Note: The following opinion is a lightly-edited excerpt from the new fourth edition of Basics of California Law for LMFTs, LPCCs, and LCSWs. The ban on soliciting testimonials from clients is discussed in one of the book’s new “Room for Debate” segments. To see Emma Jaegle’s counterargument supporting the ban, get the book. For more on what’s in the new edition, which is updated to 2017 state law, click here.
Therapists in private practice often set aside money for marketing. Those in agencies or group practices may also have some control over how and where the business is advertised. But as therapists, we don’t usually get much training in marketing. As a result, it’s easy to be tricked into wasting that money. Here are four ways that can happen.
Note: The following opinion is a lightly-edited excerpt from the fourth edition of Basics of California Law for LMFTs, LPCCs, and LCSWs. Emotional Support Animal (ESA) letters are discussed in one of the book’s “Room for Debate” segments, alongside Emma Jaegle’s counterargument supporting therapists writing ESA letters. Note the update at the bottom of this post.
If you are soon to be taking your state’s MFT licensing exams, congratulations! Here are five tips on how to study and prepare.
Licensing exams are a major milestone in the professional development of a marriage and family therapist (MFT). While there are differences from state to state, every state except California uses the National MFT Exam, and most states require that exams be taken at the completion of at least two years of full-time, post-masters experience in supervised practice. (California uses exclusively its own exams.) As you approach completion of the supervised experience necessary to take the exams, how can you best prepare? Here are five things that can help:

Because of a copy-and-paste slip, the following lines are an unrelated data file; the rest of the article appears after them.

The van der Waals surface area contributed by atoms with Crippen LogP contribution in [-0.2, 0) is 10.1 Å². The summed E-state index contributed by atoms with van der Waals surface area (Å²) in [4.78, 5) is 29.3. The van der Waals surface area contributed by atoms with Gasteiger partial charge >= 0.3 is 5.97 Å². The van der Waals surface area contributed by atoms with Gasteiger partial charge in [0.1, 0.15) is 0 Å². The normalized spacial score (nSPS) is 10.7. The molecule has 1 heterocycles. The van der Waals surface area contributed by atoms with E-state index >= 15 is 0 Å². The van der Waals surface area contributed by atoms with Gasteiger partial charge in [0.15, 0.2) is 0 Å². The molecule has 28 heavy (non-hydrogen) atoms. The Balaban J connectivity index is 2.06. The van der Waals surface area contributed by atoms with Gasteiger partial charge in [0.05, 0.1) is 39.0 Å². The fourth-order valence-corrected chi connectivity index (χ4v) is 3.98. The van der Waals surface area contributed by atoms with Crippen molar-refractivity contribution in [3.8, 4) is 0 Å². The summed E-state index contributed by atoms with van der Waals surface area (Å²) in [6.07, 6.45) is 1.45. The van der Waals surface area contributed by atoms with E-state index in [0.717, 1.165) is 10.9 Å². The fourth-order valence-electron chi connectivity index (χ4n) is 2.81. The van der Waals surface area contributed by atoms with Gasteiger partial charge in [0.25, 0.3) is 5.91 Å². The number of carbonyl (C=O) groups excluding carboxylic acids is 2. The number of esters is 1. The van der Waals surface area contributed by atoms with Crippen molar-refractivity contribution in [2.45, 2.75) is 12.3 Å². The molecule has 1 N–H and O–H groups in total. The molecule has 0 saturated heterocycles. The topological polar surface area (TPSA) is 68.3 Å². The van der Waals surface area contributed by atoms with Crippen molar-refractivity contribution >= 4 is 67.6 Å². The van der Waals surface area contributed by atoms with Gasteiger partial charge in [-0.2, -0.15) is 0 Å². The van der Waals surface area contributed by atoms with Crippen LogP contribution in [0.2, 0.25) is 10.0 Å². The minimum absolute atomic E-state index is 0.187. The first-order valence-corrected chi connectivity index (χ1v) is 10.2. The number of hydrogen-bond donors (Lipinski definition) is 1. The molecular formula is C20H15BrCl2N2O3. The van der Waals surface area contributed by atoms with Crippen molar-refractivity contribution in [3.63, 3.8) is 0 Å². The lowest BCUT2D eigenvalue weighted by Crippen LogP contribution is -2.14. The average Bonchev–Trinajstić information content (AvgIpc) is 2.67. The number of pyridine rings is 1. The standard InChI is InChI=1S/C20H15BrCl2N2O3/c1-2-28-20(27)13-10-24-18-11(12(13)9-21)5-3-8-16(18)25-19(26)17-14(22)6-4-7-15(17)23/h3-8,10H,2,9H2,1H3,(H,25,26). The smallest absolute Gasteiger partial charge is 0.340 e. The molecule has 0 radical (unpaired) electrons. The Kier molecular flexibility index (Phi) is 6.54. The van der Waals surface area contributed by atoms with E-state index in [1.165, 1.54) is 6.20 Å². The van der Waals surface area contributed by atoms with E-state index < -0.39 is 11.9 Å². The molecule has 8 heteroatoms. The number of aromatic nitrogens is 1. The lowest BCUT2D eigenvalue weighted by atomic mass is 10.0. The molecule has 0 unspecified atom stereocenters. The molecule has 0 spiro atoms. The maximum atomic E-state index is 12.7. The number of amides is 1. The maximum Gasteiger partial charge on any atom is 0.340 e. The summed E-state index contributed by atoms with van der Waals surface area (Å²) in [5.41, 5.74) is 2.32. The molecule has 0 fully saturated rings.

Donald Trump was elected President of the United States yesterday in what has been labeled a stunning upset. While much of the broader social discussion today will focus on how Trump’s victory happened, as psychotherapists we now must consider how President Trump will impact our profession.
Mental health is not mentioned in Trump’s health care reform paper or on the health care page of his campaign web site. So for this post, we look to his other stated policy goals to see how mental health care would be impacted.